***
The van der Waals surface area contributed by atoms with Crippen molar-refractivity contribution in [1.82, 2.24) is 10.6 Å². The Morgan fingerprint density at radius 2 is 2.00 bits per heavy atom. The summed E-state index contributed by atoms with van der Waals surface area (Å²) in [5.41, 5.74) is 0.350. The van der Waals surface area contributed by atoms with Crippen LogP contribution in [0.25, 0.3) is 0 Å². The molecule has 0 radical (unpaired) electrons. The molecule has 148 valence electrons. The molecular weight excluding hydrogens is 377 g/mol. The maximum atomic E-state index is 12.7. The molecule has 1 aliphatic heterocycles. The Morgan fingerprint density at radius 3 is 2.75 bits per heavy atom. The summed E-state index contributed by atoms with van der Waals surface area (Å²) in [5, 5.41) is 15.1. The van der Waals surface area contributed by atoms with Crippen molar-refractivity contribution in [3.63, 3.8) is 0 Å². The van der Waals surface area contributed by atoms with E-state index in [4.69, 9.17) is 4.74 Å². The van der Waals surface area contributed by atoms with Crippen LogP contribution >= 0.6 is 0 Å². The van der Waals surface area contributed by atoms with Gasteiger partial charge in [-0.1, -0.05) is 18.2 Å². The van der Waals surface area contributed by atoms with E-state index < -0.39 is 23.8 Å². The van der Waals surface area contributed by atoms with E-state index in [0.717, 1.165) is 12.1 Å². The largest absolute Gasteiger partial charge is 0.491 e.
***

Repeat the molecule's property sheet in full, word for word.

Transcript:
The van der Waals surface area contributed by atoms with Crippen molar-refractivity contribution in [1.82, 2.24) is 10.6 Å². The Morgan fingerprint density at radius 2 is 2.00 bits per heavy atom. The summed E-state index contributed by atoms with van der Waals surface area (Å²) in [5.41, 5.74) is 0.350. The van der Waals surface area contributed by atoms with Crippen LogP contribution in [0.25, 0.3) is 0 Å². The molecule has 0 radical (unpaired) electrons. The molecule has 148 valence electrons. The molecular weight excluding hydrogens is 377 g/mol. The maximum atomic E-state index is 12.7. The molecule has 1 aliphatic heterocycles. The Morgan fingerprint density at radius 3 is 2.75 bits per heavy atom. The summed E-state index contributed by atoms with van der Waals surface area (Å²) in [5, 5.41) is 15.1. The van der Waals surface area contributed by atoms with Crippen molar-refractivity contribution in [3.63, 3.8) is 0 Å². The van der Waals surface area contributed by atoms with E-state index in [4.69, 9.17) is 4.74 Å². The van der Waals surface area contributed by atoms with Crippen LogP contribution >= 0.6 is 0 Å². The van der Waals surface area contributed by atoms with Gasteiger partial charge in [-0.1, -0.05) is 18.2 Å². The van der Waals surface area contributed by atoms with E-state index < -0.39 is 23.8 Å². The van der Waals surface area contributed by atoms with E-state index in [0.717, 1.165) is 12.1 Å². The largest absolute Gasteiger partial charge is 0.491 e.